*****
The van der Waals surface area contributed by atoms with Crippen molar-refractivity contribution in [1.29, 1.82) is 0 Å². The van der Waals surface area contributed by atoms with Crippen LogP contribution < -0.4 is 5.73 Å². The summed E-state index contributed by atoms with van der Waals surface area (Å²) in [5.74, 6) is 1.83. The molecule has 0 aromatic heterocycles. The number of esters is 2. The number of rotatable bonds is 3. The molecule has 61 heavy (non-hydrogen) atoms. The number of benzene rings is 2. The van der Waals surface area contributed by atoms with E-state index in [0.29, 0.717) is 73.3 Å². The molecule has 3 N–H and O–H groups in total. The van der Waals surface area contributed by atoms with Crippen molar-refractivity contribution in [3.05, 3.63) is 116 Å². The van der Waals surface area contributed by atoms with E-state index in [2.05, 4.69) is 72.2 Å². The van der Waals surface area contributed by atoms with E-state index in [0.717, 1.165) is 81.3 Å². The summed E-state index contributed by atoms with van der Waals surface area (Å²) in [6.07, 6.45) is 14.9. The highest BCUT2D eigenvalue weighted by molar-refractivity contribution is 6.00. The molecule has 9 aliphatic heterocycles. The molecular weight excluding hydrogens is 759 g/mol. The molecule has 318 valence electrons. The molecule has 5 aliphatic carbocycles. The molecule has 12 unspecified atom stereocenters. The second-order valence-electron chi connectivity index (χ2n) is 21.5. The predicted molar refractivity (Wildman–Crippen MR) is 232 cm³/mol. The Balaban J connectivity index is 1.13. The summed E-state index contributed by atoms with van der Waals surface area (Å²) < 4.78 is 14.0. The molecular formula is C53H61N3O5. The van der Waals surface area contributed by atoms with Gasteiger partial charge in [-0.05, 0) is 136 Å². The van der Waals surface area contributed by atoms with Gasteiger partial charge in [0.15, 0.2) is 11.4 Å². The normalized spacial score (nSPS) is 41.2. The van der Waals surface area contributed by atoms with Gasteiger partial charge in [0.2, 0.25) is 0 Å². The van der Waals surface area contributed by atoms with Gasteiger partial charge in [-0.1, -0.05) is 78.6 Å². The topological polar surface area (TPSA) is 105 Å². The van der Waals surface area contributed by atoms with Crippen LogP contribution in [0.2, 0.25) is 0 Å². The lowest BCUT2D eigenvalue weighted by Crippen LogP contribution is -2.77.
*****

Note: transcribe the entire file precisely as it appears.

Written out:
The van der Waals surface area contributed by atoms with Crippen molar-refractivity contribution in [1.29, 1.82) is 0 Å². The van der Waals surface area contributed by atoms with Crippen LogP contribution < -0.4 is 5.73 Å². The summed E-state index contributed by atoms with van der Waals surface area (Å²) in [5.74, 6) is 1.83. The molecule has 0 aromatic heterocycles. The number of esters is 2. The number of rotatable bonds is 3. The molecule has 61 heavy (non-hydrogen) atoms. The number of benzene rings is 2. The van der Waals surface area contributed by atoms with E-state index in [0.29, 0.717) is 73.3 Å². The molecule has 3 N–H and O–H groups in total. The van der Waals surface area contributed by atoms with Crippen molar-refractivity contribution in [3.05, 3.63) is 116 Å². The van der Waals surface area contributed by atoms with E-state index in [2.05, 4.69) is 72.2 Å². The van der Waals surface area contributed by atoms with E-state index in [0.717, 1.165) is 81.3 Å². The summed E-state index contributed by atoms with van der Waals surface area (Å²) in [6.07, 6.45) is 14.9. The highest BCUT2D eigenvalue weighted by molar-refractivity contribution is 6.00. The molecule has 9 aliphatic heterocycles. The molecular weight excluding hydrogens is 759 g/mol. The molecule has 318 valence electrons. The molecule has 5 aliphatic carbocycles. The molecule has 12 unspecified atom stereocenters. The second-order valence-electron chi connectivity index (χ2n) is 21.5. The predicted molar refractivity (Wildman–Crippen MR) is 232 cm³/mol. The Balaban J connectivity index is 1.13. The summed E-state index contributed by atoms with van der Waals surface area (Å²) < 4.78 is 14.0. The molecular formula is C53H61N3O5. The van der Waals surface area contributed by atoms with Gasteiger partial charge in [-0.05, 0) is 136 Å². The van der Waals surface area contributed by atoms with Gasteiger partial charge in [0.15, 0.2) is 11.4 Å². The normalized spacial score (nSPS) is 41.2. The van der Waals surface area contributed by atoms with Gasteiger partial charge in [0.2, 0.25) is 0 Å². The van der Waals surface area contributed by atoms with Gasteiger partial charge in [-0.1, -0.05) is 78.6 Å². The topological polar surface area (TPSA) is 105 Å². The van der Waals surface area contributed by atoms with Crippen LogP contribution in [0.2, 0.25) is 0 Å². The lowest BCUT2D eigenvalue weighted by Crippen LogP contribution is -2.77.